Man entitled to challenge constitutionality of new workplace dispute procedures, Supreme Court rules

A man is entitled to pursue claims that new procedures for determining workplace disputes breach the Constitution and the European Convention on Human Rights Act 2003, the Supreme Court has ruled.

The High Court previously decided Tomasz Zalewski lacked legal standing to continue with his constitutional challenge in light of the Workplace Relations Commission's acceptance that an adjudication officer's dismissal of his complaints of unfair dismissal involved an "administrative error" and would be quashed.

He appealed the legal standing ruling and a five-judge Supreme Court unanimously allowed his appeal today, with the effect his constitutional challenge will proceed in the High Court on a date to be fixed.

Mr Zalewski, North Strand Road, Dublin 3, had claimed he was unfairly dismissed from his job as assistant manager at Buywise Discount Store in 2016, where he had worked since March 2012.

He denied claims of alleged gross misconduct, including failing to follow policy for robbery prevention and having no interest in the success of the workplace.

In May 2016, he complained to the WRC alleging unfair dismissal and non-payment of wages in lieu of notice and maintained it would be necessary for him to give evidence in support of his claim and to cross-examine Buywise witnesses.

A hearing at the WRC before an adjudication officer on October 26, 2016, lasted about 10 minutes, involved no oral evidence or opportunity to cross-examine and the officer accepted written submissions and documents from the sides, it was claimed.

The officer stated in December 2016 she had decided against him and in a written decision dismissed his complaint.

He got leave for High Court judicial review in February 2017, including to challenge the constitutionality of provisions of the 2015 Act, introduced following the abolition of the previous Employment Appeals Tribunal system for adjudicating claims under the Unfair Dismissal and Payment of Wages Acts.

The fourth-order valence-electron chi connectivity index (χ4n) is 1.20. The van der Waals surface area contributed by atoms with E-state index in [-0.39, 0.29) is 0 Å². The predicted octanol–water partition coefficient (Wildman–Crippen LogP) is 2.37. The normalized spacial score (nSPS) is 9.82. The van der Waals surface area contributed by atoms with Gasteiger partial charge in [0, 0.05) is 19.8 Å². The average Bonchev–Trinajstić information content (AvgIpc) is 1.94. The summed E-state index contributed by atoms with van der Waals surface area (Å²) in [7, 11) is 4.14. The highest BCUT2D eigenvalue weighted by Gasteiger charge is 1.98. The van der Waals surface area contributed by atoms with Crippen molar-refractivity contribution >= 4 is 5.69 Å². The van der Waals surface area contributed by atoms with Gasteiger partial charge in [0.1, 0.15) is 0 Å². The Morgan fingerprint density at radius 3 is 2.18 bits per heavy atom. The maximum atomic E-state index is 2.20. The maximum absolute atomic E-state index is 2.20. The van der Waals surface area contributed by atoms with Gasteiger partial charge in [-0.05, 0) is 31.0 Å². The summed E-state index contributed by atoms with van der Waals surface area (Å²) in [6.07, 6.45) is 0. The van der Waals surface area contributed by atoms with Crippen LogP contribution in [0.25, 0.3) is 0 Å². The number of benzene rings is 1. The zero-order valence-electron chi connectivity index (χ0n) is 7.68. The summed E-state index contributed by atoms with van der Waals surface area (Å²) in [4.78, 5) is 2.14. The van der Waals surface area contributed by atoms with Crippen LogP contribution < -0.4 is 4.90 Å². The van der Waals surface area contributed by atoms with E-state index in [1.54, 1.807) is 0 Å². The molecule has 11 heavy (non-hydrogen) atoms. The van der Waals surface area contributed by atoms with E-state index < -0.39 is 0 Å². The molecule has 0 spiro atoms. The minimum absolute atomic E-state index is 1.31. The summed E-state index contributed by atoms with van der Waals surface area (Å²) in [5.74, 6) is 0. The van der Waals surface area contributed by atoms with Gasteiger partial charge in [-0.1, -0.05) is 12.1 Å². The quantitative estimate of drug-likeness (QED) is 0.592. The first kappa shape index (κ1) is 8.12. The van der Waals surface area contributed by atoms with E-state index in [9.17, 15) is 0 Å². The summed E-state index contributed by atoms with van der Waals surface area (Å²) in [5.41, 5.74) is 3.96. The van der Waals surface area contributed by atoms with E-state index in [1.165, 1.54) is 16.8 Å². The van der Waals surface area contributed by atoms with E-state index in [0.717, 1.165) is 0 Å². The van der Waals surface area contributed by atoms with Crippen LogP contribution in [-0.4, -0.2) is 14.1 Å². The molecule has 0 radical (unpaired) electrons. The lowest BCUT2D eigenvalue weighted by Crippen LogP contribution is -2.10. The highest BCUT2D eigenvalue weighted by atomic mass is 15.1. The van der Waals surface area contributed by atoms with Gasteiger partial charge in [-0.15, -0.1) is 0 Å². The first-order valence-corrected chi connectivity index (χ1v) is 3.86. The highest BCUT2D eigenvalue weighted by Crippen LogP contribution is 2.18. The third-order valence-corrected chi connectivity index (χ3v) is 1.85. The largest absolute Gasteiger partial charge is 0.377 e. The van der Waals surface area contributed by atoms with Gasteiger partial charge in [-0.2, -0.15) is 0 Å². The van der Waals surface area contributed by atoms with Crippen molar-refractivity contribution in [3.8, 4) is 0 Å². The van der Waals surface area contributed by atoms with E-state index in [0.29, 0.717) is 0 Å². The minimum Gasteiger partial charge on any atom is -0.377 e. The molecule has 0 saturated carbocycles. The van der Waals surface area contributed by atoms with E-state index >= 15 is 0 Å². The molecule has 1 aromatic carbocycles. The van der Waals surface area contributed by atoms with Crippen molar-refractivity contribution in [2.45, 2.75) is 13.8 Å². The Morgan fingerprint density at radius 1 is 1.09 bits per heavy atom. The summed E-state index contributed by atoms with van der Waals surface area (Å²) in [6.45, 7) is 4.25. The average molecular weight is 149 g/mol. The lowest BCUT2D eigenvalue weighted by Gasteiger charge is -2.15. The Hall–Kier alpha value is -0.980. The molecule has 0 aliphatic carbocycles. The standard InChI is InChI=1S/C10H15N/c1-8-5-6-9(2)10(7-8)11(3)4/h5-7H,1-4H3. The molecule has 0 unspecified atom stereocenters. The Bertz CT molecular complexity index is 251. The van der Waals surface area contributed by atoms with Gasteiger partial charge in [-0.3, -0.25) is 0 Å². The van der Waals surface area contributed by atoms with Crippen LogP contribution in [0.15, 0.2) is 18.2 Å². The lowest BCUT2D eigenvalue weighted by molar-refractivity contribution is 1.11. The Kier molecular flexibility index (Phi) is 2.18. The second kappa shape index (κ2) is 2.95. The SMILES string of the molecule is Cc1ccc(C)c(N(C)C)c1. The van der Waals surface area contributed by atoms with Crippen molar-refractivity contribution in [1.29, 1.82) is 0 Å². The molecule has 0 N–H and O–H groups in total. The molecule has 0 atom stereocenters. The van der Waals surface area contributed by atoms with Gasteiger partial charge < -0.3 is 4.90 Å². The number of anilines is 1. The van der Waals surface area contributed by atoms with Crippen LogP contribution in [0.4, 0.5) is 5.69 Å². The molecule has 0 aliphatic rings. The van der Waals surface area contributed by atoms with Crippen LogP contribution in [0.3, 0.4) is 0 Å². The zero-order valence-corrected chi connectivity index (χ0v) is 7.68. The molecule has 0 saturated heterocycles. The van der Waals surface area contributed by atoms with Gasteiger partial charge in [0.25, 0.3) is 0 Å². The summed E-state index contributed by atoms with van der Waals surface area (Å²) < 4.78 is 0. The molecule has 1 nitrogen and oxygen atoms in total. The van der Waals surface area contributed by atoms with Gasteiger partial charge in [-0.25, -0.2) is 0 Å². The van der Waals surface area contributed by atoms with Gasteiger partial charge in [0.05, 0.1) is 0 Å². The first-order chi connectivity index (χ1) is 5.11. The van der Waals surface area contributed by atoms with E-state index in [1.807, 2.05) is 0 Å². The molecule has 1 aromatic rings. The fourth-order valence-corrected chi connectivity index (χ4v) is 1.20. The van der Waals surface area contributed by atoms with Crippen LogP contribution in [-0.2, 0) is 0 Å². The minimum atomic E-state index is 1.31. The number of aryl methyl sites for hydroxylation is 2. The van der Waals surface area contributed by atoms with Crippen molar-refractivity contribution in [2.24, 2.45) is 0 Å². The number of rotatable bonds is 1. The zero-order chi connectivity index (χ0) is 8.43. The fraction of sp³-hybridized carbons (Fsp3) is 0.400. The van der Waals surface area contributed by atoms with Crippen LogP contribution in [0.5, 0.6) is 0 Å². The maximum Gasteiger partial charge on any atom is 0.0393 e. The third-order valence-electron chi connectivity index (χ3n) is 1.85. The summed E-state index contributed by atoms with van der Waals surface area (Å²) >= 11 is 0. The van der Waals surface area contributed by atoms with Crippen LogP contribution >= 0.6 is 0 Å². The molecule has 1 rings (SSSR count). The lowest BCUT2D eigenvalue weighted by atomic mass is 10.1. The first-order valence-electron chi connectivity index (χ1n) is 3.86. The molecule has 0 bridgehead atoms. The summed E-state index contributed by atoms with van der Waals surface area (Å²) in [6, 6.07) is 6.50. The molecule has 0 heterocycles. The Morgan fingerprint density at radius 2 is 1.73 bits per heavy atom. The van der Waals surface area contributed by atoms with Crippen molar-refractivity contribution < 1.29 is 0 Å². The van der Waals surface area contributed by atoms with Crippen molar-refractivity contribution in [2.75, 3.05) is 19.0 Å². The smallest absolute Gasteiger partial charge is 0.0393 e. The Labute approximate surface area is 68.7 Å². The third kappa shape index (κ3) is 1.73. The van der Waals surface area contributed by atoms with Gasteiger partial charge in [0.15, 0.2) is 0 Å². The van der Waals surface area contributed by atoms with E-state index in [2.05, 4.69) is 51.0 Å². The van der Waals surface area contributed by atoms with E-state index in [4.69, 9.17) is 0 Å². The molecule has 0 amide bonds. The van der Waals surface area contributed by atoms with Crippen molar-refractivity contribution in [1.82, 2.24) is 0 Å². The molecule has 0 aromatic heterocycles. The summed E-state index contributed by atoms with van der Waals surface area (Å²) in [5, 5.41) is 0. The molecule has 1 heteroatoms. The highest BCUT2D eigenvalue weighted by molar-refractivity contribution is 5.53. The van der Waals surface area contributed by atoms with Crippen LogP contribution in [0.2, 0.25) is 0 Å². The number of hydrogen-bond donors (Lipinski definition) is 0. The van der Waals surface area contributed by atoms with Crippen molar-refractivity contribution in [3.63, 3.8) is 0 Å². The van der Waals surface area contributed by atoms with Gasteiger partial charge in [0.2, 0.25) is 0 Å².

Peter Ward SC, for Mr Zalewski, argued the 2015 Act is constitutionally flawed because hearings before adjudication officers are held in private, evidence is not heard on oath, there is no penalty for any person who gives false evidence and adjudication officers are not required to have any legal qualification or experience.

In April 2017, solicitors for the WRC wrote saying the officer's decision had, due to an "administrative error", been filed as a "decision to issue" rather than "adjourned to further hearing".

The WRC consented to court orders quashing the officer's decision, remitting the complaint for rehearing before a different officer and to paying Mr Zalewski's costs.

The WRC then asked the court to overturn the grant of leave for the constitutional challenge, saying, because it had conceded the officer's decision must be quashed, Mr Zalewski no longer had legal standing to pursue that.

The High Court ruled, because the WRC had conceded the decision must be quashed, Mr Zalewski had no legal standing to pursue the constitutional challenge.

Giving the Supreme Court judgment overturning that ruling, Ms Justice Mary Finlay Geoghegan said Mr Zalewski, in line with the applicable legal test set out in the 1980 Cahill v Sutton decision, has legal standing to pursue the constitutional challenge.

The challenge is to the statutory scheme which subsists independently of anything permitted by the relevant statutes governing what an adjudication officer might or might not do, she said.

It could not be said the issues between the sides had been finally decided by the WRC decision to have the matter heard by another adjudication officer as Mr Zalewski remains in the position of having his claims potentially decided under a statutory scheme which he alleges is unconstitutional, she said.



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